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The mounting annual trillion-dollar risk
to businesses from corporate information loss and consumer data leakage gains perspective through the comparable magnitude of the federal stimulus package. The costs, liabilities and risks of lost, stolen, inappropriately accessed and improperly disposed information are astronomical and growing.
In the Information age, data is a valued asset or currency as well as a toxic byproduct that can threaten competitive advantage and the personal right to privacy, if misused. Information theft and data pollution should be a concern of everyone. But it is not, because of a lack of awareness.
The ethical and legal consequences of safeguarding information assets and eliminating data pollution is little more than unfamiliar to 25 million small and micro-sized organizations — call it, the micro sector
. For many, adopting computer technology and related practices into business processes began in the 1990's or earlier, long before laws and standards required information security best practices.
Many technology vendors and service providers are akin to the micro sector. They too facilitate risks to information assets and the generation of data pollution. For example, many micro sector organizations rely on local computer technology specialists to install, update, service and maintain technology. These technically capable entrepreneurs often evolve their technical skills from home-computing or micro-sector experiences. Often, they have little or no information security know-how to provide compliant solutions that safeguard client assets and mitigate data pollution.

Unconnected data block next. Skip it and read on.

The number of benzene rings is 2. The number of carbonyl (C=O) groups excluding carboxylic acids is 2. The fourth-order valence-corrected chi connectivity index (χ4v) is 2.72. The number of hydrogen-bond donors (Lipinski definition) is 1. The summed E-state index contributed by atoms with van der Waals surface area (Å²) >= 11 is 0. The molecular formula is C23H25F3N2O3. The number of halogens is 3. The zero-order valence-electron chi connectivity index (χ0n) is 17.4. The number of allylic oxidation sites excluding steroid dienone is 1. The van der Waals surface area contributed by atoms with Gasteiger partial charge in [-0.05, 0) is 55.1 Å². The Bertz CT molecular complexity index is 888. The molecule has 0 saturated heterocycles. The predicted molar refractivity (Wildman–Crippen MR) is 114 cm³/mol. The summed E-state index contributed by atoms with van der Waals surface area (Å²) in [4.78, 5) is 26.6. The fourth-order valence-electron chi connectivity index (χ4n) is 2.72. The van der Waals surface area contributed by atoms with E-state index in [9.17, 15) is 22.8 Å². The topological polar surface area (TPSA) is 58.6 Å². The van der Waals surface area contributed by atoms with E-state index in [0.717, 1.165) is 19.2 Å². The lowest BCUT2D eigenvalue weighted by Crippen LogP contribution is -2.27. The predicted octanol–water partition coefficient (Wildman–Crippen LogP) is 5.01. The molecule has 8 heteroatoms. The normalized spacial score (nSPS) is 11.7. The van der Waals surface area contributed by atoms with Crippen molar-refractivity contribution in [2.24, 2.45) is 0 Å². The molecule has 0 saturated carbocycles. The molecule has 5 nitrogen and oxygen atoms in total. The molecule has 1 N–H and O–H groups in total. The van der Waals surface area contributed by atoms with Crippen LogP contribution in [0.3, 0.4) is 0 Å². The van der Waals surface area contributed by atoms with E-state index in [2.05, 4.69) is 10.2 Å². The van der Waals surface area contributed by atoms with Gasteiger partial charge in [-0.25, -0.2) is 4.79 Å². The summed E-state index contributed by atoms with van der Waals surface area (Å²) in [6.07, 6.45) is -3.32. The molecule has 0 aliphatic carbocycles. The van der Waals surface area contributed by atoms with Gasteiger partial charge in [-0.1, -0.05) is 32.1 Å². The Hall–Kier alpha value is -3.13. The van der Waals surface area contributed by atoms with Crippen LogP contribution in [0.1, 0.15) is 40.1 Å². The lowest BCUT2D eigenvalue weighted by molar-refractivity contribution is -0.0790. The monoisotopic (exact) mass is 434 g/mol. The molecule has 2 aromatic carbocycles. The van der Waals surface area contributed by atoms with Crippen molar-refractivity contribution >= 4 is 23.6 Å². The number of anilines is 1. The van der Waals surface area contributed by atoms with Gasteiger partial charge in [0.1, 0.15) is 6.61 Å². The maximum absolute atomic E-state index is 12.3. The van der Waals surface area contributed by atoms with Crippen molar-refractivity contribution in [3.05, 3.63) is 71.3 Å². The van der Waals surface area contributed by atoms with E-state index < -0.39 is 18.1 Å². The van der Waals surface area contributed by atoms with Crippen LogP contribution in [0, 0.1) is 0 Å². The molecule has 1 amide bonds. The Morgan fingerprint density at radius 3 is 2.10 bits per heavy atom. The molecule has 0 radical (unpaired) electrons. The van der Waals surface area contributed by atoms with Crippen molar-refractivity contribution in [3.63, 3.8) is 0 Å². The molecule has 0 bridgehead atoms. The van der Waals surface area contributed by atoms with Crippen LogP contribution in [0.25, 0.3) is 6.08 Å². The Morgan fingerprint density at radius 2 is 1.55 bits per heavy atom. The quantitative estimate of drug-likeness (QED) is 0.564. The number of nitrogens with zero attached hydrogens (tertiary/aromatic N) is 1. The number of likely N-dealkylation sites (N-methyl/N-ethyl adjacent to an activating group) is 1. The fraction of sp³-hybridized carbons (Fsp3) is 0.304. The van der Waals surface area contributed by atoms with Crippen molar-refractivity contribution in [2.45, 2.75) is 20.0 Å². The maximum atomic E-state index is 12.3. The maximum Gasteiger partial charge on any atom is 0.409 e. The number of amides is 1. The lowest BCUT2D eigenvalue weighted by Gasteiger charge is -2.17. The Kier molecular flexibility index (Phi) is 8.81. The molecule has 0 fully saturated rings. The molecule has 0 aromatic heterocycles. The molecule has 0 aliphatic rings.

Today the informal adaptation of information technology often continues with little concern for privacy and information security laws and best practices. Risks and liabilities continue to mount in organizations. Valuable intellectual property walks out the door, is thrown in dumpsters, is accessed through Web sites or conveniently hacked. Employees and consumers are often put at risk without a hint that their most precious asset, their identity, is up for grabs.
An uniformed indifference towards privacy and information security is common in the micro sector. Regardless, leaders have an ethical and fiduciary responsibility to protect sensitive information regardless of prevailing laws.
For example, I recently discovered that some if not many counties in Wisconsin and throughout the nation allow access to certain public records over their Web sites for a fee or free. These imaged public records often have Social Security Numbers (SSNs) visible.
Digital imaging became an effective technical solution to manage public records before the threat of identity theft became an epidemic and public concern. Many public documents imaged over the last 20 or 30 years had SSNs printed on them.
Only now are state laws and procedures being adopted to preclude SSNs from document images. Some state laws do not address cleaning up the data pollution created in the previous decades of document imaging. Don't the custodians of these records have the ethical responsibility to redact sensitive information such as SSNs before they are available to the public?